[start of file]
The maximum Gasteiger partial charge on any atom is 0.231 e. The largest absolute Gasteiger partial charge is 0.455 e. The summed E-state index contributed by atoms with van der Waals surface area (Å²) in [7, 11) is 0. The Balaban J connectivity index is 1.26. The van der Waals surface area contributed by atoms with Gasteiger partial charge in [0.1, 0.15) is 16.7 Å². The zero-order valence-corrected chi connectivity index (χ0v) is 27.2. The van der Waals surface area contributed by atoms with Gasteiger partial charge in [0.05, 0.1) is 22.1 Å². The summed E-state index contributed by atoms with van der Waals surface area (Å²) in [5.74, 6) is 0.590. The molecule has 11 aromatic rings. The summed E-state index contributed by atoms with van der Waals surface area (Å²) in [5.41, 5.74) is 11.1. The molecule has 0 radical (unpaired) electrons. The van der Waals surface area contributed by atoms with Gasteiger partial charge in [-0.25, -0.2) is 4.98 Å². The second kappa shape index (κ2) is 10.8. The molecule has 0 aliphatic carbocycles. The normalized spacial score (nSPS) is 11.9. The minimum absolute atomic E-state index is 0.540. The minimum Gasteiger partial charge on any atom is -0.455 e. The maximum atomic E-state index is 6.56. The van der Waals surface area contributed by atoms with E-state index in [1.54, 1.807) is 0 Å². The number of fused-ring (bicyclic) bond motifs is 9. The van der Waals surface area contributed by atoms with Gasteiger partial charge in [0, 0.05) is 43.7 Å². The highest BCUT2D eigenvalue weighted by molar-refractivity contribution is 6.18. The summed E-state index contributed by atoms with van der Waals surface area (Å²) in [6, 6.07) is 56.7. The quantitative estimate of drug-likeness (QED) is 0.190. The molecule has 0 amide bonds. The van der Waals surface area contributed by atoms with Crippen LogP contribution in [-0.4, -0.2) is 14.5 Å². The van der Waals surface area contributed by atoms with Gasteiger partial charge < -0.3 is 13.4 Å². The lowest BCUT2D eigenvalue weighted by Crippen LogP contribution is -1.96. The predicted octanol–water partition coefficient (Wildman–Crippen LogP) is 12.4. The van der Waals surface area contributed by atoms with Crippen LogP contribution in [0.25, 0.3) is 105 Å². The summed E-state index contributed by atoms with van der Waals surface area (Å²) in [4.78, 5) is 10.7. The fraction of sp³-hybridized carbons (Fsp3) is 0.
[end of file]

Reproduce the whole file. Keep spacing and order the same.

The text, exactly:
The maximum Gasteiger partial charge on any atom is 0.231 e. The largest absolute Gasteiger partial charge is 0.455 e. The summed E-state index contributed by atoms with van der Waals surface area (Å²) in [7, 11) is 0. The Balaban J connectivity index is 1.26. The van der Waals surface area contributed by atoms with Gasteiger partial charge in [0.1, 0.15) is 16.7 Å². The zero-order valence-corrected chi connectivity index (χ0v) is 27.2. The van der Waals surface area contributed by atoms with Gasteiger partial charge in [0.05, 0.1) is 22.1 Å². The summed E-state index contributed by atoms with van der Waals surface area (Å²) in [5.74, 6) is 0.590. The molecule has 11 aromatic rings. The summed E-state index contributed by atoms with van der Waals surface area (Å²) in [5.41, 5.74) is 11.1. The molecule has 0 radical (unpaired) electrons. The van der Waals surface area contributed by atoms with Gasteiger partial charge in [-0.25, -0.2) is 4.98 Å². The second kappa shape index (κ2) is 10.8. The molecule has 0 aliphatic carbocycles. The normalized spacial score (nSPS) is 11.9. The minimum absolute atomic E-state index is 0.540. The minimum Gasteiger partial charge on any atom is -0.455 e. The maximum atomic E-state index is 6.56. The van der Waals surface area contributed by atoms with E-state index in [1.54, 1.807) is 0 Å². The number of fused-ring (bicyclic) bond motifs is 9. The van der Waals surface area contributed by atoms with Gasteiger partial charge in [0, 0.05) is 43.7 Å². The highest BCUT2D eigenvalue weighted by molar-refractivity contribution is 6.18. The summed E-state index contributed by atoms with van der Waals surface area (Å²) in [6, 6.07) is 56.7. The quantitative estimate of drug-likeness (QED) is 0.190. The molecule has 0 amide bonds. The van der Waals surface area contributed by atoms with Crippen LogP contribution in [-0.4, -0.2) is 14.5 Å². The van der Waals surface area contributed by atoms with Gasteiger partial charge < -0.3 is 13.4 Å². The lowest BCUT2D eigenvalue weighted by Crippen LogP contribution is -1.96. The predicted octanol–water partition coefficient (Wildman–Crippen LogP) is 12.4. The van der Waals surface area contributed by atoms with Crippen LogP contribution in [0.25, 0.3) is 105 Å². The summed E-state index contributed by atoms with van der Waals surface area (Å²) in [4.78, 5) is 10.7. The fraction of sp³-hybridized carbons (Fsp3) is 0.